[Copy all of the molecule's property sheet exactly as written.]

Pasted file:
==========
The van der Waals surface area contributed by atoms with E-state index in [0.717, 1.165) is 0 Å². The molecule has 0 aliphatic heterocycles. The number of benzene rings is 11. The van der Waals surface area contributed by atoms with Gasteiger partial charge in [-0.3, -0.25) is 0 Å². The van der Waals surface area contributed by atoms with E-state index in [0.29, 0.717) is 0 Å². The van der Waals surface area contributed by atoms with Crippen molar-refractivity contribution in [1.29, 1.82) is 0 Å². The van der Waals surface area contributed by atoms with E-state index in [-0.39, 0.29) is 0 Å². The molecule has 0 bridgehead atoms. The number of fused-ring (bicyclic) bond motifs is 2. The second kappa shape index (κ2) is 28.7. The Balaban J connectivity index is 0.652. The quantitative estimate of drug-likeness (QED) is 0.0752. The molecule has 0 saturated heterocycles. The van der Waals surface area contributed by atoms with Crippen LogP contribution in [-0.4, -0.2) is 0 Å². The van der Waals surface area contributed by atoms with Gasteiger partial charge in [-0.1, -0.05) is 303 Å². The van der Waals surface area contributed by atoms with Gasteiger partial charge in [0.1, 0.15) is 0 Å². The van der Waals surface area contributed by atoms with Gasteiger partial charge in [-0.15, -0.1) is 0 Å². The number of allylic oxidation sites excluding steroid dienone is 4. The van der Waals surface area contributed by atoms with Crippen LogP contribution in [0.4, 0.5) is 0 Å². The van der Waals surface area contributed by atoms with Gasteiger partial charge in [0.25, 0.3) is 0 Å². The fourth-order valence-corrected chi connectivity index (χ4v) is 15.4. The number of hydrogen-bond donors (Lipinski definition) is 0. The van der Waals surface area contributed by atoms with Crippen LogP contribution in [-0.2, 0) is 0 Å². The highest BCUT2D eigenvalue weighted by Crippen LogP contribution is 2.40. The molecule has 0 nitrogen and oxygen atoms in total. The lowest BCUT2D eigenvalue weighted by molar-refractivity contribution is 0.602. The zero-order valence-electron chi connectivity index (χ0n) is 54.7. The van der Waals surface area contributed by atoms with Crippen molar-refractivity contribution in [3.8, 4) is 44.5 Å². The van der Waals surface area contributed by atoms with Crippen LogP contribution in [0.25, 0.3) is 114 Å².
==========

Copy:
The van der Waals surface area contributed by atoms with E-state index in [0.717, 1.165) is 0 Å². The molecule has 0 aliphatic heterocycles. The number of benzene rings is 11. The van der Waals surface area contributed by atoms with Gasteiger partial charge in [-0.3, -0.25) is 0 Å². The van der Waals surface area contributed by atoms with E-state index in [0.29, 0.717) is 0 Å². The van der Waals surface area contributed by atoms with Crippen molar-refractivity contribution in [1.29, 1.82) is 0 Å². The van der Waals surface area contributed by atoms with E-state index in [-0.39, 0.29) is 0 Å². The molecule has 0 bridgehead atoms. The number of fused-ring (bicyclic) bond motifs is 2. The second kappa shape index (κ2) is 28.7. The Balaban J connectivity index is 0.652. The quantitative estimate of drug-likeness (QED) is 0.0752. The molecule has 0 saturated heterocycles. The van der Waals surface area contributed by atoms with Crippen LogP contribution in [-0.4, -0.2) is 0 Å². The van der Waals surface area contributed by atoms with Gasteiger partial charge in [-0.1, -0.05) is 303 Å². The van der Waals surface area contributed by atoms with Gasteiger partial charge in [0.1, 0.15) is 0 Å². The van der Waals surface area contributed by atoms with Gasteiger partial charge in [-0.15, -0.1) is 0 Å². The number of allylic oxidation sites excluding steroid dienone is 4. The van der Waals surface area contributed by atoms with Crippen LogP contribution in [0.4, 0.5) is 0 Å². The van der Waals surface area contributed by atoms with Gasteiger partial charge in [0.25, 0.3) is 0 Å². The fourth-order valence-corrected chi connectivity index (χ4v) is 15.4. The number of hydrogen-bond donors (Lipinski definition) is 0. The van der Waals surface area contributed by atoms with Crippen LogP contribution in [-0.2, 0) is 0 Å². The highest BCUT2D eigenvalue weighted by Crippen LogP contribution is 2.40. The molecule has 0 nitrogen and oxygen atoms in total. The lowest BCUT2D eigenvalue weighted by molar-refractivity contribution is 0.602. The zero-order valence-electron chi connectivity index (χ0n) is 54.7. The van der Waals surface area contributed by atoms with Crippen molar-refractivity contribution in [3.8, 4) is 44.5 Å². The van der Waals surface area contributed by atoms with Crippen LogP contribution in [0.25, 0.3) is 114 Å².